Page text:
Fordham University continues to help the Bronx community cross the digital divide.
A collaboration between the RETC—Center for Professional Development and Per Scholas, a South Bronx nonprofit dedicated to using technology to improve the lives of people in low-income communities, made it possible for 125 families in the borough to receive personal computers along with the technology training needed to operate them.
The program, Comp2Kids, allowed students and families from three Bronx middle schools to attend training programs on Feb. 14 and Feb. 21 at Fordham’s Rose Hill campus, where they were given reconditioned computers to take home. The Graduate School of Education’s Partnership Support Organization (PSO) identified two of the schools, Intermediate School 318 and Junior High School 117, which participated in the program.
“This event is an area of opportunity for us to reach out to the community to let them know what services the University offers,” said Steven D’Agustino, Ph.D., director of RETC. “It solidifies RETC as a real provider of technology services at the community level.”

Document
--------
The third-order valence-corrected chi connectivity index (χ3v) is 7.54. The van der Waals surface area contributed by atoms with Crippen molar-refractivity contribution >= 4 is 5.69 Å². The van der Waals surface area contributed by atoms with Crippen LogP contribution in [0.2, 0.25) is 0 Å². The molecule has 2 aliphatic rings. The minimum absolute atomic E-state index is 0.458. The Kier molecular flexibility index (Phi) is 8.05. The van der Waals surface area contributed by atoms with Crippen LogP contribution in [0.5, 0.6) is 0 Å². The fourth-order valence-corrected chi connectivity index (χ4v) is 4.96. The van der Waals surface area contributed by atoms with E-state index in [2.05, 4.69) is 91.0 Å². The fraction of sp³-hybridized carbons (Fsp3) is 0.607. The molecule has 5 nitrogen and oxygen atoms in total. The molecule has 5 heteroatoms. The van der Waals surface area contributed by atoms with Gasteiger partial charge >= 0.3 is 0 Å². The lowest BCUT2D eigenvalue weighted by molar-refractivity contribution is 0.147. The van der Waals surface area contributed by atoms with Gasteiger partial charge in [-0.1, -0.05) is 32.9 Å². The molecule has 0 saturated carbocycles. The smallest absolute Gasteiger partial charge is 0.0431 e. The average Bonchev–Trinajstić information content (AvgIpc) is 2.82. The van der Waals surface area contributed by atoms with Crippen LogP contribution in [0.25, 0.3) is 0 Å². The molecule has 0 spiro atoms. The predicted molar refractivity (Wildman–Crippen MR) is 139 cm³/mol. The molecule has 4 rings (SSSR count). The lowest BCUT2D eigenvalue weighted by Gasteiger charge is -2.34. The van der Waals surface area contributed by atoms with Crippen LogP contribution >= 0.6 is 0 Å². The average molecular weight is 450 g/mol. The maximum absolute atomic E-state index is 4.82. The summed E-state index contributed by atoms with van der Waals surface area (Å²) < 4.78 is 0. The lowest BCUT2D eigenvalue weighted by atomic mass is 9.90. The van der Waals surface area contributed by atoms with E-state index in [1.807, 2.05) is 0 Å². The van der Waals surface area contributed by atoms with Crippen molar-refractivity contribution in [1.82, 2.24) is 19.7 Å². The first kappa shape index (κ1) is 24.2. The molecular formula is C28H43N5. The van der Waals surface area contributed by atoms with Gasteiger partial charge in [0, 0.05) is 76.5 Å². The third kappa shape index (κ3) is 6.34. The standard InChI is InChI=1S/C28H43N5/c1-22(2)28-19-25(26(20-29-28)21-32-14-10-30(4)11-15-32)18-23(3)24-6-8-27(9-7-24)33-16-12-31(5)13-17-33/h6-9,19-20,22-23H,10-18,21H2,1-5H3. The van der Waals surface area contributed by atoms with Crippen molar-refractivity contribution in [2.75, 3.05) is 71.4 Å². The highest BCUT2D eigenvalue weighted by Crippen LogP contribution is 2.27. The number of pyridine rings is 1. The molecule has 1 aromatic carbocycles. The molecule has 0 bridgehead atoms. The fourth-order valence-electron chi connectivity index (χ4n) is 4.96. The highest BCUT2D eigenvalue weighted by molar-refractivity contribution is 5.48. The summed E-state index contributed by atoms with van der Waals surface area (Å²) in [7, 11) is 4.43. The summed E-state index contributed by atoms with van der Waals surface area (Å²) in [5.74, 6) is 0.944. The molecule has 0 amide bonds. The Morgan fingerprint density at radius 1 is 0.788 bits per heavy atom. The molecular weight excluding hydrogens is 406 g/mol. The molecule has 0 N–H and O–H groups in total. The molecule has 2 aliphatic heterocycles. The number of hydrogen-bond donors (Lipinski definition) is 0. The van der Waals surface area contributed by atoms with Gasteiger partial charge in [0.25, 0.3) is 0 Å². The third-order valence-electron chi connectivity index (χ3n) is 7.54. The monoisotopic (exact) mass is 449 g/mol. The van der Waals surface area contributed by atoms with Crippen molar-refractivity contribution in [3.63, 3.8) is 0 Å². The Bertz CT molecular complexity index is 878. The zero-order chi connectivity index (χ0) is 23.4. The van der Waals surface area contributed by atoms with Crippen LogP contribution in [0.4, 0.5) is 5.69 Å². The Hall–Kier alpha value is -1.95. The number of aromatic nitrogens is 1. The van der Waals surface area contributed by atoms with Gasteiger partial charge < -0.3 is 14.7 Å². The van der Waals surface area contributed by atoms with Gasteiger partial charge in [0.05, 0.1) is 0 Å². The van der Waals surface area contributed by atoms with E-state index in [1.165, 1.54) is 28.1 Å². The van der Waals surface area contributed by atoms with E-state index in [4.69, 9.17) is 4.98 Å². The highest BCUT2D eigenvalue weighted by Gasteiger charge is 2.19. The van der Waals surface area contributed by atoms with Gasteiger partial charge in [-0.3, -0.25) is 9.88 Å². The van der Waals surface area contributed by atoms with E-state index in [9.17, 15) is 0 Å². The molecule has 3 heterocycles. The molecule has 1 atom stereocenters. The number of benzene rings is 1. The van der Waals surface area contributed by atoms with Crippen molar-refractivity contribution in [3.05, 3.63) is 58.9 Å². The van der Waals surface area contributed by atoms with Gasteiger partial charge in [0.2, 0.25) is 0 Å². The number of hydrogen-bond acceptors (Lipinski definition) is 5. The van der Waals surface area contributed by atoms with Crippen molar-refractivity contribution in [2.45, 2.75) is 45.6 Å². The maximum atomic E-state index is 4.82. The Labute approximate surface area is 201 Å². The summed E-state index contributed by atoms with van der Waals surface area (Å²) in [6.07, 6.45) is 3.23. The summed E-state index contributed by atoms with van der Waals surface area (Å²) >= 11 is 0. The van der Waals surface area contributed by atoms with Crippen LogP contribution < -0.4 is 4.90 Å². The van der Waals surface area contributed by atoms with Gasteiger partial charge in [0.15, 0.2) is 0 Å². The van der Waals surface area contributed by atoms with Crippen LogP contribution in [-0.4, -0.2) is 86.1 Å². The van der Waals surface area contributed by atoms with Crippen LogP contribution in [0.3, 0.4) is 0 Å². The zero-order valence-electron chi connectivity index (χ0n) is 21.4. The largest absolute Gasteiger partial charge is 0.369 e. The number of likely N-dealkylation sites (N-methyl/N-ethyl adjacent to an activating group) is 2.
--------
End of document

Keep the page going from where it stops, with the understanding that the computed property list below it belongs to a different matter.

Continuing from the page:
Ken Walker, vice president of strategic partnerships for Per Scholas, said the template of the Comp2Kids program is that low-income students work hand-in-hand with their parents.
“We want the whole family to understand how to navigate the Internet and learn basic Microsoft applications, such as PowerPoint and Word,” Walker said. “We recently launched a campaign to provide 20,000 computers to students by 2012, and partnered with Fordham’s RETC because it can help us reach two or three schools at a time.”
Students and their families learned the basics and more—from turning on the computer to keeping an eye out for websites that could harm children. Fordham undergraduate volunteers and teachers from the participating schools provided the training.
“I’m thrilled we are getting local middle school students and their families on campus,” D’Agustino said. “It gives children access to a university campus as well as a glimpse of what university life might look like. It’s difficult for students—and their parents—to have college as a goal if they’ve never seen what one looks like.”
The program also broadens RETC’s reach as a community service organization. RETC offers extended services to parents in English as a second language and technology. Students from some schools in the Bronx are eligible for technology-mediated courses through the 21st Century Community Learning Center.
“With this program RETC is increasingly providing direct services to families,” D’Agustino said. “We are more aligned with the University’s mission of having a greater footprint in Bronx community.”